Esquimalt council 2.0: a $200,000 upgrade
Dec 02 2012
Barb DesjardinsPhotograph by: Bruce Stotesbury , timescolonist.com
Equipping Esquimalt council chambers for the digital age will be an expensive proposition.
Municipal staff estimate reconfiguring the council chamber to improve sightlines, replacing dated audio-video equipment and offering residents the possibility of watching council and committee meetings online could cost more than $200,000.
A three-phase project has been proposed:
? Phase one (estimated between $60,000 and $100,000) would include a new council table with integrated monitors; and a repositioned projector system.
? Phase two (estimated at $60,000) would include upgraded audio; an enhanced podium with microphone; a video camera and video distribution matrix; and a touch panel control system.
? Phase three (estimated at between $40,000 and $60,000) would bring ceiling monitors for the public gallery; a second video camera; wireless connectivity; and upgraded speakers and lighting.
Only $60,000 has been set aside for the work, so just how much of the plan can be implemented will be determined largely in budget deliberations, said Mayor Barb Desjardins.
"The cost pressures these days, when you're looking at whether you're going to spend it on making sure a sewer doesn't break versus the bells and whistles for your council chambers, those are pretty serious discussions," she said.
"You have to have all of the parameters in front of you to make those decisions."
Desjardins said there is some interest in the community in being able to watch council meetings online, but said any decision will have to be considered carefully.
"Our audio-visual is challenging. It breaks down on a fairly frequent basis, so it's not that it's not going to require some change, it's how far do you want to go?" she said.
"How much interest versus the dollars spent? You have to weigh it against everything else in the budget next year."
Council has the budget to move on phase one and will experiment with a couple of seating configurations in anticipation of doing that work.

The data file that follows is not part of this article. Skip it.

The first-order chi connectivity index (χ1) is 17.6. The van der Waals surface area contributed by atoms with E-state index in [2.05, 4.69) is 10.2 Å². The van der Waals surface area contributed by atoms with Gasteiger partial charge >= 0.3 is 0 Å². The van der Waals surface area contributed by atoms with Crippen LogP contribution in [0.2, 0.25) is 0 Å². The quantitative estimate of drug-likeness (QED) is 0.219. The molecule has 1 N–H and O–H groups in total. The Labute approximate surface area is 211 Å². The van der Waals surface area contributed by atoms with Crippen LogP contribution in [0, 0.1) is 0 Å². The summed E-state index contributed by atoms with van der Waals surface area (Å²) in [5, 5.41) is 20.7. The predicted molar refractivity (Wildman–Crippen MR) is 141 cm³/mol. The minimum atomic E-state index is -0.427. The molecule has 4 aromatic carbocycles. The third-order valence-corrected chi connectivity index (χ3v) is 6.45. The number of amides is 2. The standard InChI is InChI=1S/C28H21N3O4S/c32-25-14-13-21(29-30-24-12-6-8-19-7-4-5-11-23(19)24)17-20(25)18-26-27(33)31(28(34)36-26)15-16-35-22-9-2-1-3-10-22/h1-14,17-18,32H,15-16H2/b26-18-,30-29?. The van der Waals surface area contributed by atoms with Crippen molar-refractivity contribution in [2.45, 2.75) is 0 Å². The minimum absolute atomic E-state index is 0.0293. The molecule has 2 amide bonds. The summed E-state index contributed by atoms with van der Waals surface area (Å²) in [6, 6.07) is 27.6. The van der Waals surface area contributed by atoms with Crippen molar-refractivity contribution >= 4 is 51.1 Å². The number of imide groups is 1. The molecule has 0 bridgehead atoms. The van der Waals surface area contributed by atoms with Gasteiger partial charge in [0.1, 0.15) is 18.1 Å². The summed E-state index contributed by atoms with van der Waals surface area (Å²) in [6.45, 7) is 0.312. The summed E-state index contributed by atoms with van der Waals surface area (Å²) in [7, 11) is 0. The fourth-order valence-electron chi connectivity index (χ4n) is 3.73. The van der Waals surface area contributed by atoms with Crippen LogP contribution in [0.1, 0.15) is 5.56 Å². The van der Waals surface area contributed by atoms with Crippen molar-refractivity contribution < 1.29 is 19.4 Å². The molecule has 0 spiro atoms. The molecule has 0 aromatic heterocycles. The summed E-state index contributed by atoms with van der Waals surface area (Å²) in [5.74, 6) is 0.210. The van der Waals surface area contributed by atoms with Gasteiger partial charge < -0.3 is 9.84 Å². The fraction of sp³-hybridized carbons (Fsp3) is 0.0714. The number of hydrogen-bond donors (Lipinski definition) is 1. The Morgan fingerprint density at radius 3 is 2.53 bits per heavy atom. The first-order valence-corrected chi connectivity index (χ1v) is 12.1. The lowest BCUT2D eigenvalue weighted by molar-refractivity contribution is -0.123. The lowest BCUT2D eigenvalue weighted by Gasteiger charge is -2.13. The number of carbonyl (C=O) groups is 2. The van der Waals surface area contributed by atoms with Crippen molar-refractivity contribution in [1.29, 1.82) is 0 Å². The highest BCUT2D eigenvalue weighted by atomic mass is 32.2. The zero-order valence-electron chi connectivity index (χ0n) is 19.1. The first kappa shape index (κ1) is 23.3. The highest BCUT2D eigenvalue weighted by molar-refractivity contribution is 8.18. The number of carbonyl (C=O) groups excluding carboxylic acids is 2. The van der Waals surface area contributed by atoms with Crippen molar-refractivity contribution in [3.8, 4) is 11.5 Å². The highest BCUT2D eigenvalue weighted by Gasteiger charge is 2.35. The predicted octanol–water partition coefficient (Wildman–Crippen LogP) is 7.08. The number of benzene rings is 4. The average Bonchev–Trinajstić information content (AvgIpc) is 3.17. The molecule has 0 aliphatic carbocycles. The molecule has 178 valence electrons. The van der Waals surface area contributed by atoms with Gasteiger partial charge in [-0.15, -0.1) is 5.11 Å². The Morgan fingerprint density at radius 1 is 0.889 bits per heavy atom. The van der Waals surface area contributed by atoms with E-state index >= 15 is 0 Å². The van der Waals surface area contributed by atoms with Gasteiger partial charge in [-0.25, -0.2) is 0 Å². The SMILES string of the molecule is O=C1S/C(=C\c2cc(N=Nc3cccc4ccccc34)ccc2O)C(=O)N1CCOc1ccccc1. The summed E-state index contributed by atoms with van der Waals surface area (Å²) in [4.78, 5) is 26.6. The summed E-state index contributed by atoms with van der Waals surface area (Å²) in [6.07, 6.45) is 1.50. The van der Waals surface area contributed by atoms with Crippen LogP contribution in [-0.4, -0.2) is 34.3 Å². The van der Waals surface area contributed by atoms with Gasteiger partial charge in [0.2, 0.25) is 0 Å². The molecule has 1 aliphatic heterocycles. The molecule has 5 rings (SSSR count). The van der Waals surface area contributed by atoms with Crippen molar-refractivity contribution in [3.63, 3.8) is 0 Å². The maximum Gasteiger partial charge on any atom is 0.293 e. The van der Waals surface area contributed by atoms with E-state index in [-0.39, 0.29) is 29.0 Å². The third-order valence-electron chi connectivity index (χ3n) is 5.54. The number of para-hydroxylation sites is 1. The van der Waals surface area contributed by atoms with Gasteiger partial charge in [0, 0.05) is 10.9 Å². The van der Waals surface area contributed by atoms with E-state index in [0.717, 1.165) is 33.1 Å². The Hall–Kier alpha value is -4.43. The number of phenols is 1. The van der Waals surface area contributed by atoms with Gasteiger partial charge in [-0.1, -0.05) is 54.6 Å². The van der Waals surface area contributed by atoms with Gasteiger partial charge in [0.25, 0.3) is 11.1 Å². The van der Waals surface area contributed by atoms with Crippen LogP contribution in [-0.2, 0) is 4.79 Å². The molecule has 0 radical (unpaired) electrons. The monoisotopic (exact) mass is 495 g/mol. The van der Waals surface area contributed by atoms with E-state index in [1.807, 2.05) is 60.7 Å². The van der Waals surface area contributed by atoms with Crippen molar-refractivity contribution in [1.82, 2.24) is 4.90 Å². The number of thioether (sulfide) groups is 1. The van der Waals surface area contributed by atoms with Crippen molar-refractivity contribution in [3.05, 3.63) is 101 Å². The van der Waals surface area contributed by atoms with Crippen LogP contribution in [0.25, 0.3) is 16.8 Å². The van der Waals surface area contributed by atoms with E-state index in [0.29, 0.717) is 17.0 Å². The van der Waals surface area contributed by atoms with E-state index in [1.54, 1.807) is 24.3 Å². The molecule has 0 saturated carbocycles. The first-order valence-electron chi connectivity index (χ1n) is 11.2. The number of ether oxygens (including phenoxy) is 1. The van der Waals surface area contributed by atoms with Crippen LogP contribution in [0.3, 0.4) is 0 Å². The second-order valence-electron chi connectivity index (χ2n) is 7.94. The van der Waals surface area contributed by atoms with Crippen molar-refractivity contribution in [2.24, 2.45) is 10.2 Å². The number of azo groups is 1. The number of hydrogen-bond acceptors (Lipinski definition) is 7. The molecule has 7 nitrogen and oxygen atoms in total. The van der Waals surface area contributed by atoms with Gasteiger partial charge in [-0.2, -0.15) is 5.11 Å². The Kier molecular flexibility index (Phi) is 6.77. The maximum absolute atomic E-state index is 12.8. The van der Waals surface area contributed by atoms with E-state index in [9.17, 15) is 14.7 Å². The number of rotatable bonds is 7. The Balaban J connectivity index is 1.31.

Meanwhile, Esquimalt is also exploring the idea of councillors going paperless.
Eliminating hard copies of agendas for mayor and council would save about 27,000 pages of paper a year - even though they account for only seven of the 26 copies printed, a recent staff report says.
Electronic agenda packages are currently available, but councillors are split on whether to use their own laptop, tablet or smartphone, or have the municipality provide devices.
Municipal staff note there are pros and cons to both.
If councillors used their own devices, they could choose what they want to use; there would be no requirement to provide the device to staff in the event of a freedom of information request; and there would be no need to have separate devices for personal and council purposes. However, councillors would have to pay for the devices themselves, and there would be no guarantee of municipal IT support.
If the municipality supplied the devices, the township would pay, support would be available, and they would be subject to FOI requests.
Staff have been asked to provide more information about costs and software options, said Desjardins.
The mayor said she would like to see the measures implemented by the end of the term, but that cost would be an issue. firstname.lastname@example.org
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